Scientists don’t know what triggers the massive, annual migration. Scientists know only that a few wildebeest, the trendsetters, the ones who would have known that 80s fashion would return in 2013, lead the charge. These prescient few raise their noses to the wind, catch the whiff of something, and post, “Wagons roll!” as their Facebook status.
(Behold, ye of many chin whiskers!)
Eight million hooves etch dusty ruts into the Serengeti. And when they run, spooked by big cats or mangy hyenas, the vibrations of their hoofbeats rattle the earth’s inner core. It is loud, it is powerful, it is beautiful, this great migration.
My body’s own migration is the opposite of beautiful and powerful. Those chin whiskers are tenacious and sharp. The sagging skin looking like a wrinkled plastic Safeway bag. The southward migration of breasts and butts and throat skin makes me wonder, where is that girl? What happened to her?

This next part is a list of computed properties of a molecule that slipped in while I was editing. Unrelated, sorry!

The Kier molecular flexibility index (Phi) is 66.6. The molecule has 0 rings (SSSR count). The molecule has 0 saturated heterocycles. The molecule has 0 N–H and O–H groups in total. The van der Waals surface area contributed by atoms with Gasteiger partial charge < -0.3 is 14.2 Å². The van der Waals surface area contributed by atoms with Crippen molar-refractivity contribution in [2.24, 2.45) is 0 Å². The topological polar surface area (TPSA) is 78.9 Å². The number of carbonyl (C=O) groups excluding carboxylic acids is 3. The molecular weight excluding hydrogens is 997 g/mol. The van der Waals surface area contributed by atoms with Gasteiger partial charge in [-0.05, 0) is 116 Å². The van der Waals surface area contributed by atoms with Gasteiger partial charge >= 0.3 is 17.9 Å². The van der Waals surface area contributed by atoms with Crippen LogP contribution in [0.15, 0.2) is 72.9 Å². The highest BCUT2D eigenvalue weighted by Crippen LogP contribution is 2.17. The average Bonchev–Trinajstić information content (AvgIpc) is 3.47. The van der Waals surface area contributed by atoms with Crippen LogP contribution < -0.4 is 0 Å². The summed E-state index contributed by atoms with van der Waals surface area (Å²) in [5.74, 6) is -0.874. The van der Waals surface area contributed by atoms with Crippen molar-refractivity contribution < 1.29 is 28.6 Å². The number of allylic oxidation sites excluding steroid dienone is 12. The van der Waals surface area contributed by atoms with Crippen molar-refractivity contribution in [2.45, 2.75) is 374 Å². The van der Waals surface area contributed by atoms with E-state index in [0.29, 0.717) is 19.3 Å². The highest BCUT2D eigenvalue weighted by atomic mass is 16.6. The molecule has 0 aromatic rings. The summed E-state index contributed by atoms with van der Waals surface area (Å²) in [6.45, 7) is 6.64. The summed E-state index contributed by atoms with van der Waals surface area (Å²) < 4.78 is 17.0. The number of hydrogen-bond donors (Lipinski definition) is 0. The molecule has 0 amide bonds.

As I try to remember her–me!–that young-bodied girl, I twiddle my neck waddle. I catch a glimpse of my tush and wonder if someone has, by chance, invented a derriere brassiere.
But thoughts like that make me wonder why I think them. And what would I tell Sweetie about why mama wears a butt bra and is having her waddle tucked?
Instead, maybe I should embrace my body’s migration.
Maybe I should see that our hair and arses migrate not because of gravity or survival but because we are supposed to learn that the appearance of our bodies doesn’t matter very much. Not in the scope of things. That indeed, as my favorite book states, all really is vanity.
Maybe as we age, we’re supposed to learn that we should care for our bodies, but not obsess over their appearance. Instead, maybe we should obsess over what matters: loving each other.
Heck, maybe we’re designed to keep moving in some sort of migration, not so much geographical movement, but movement from one life stage to another.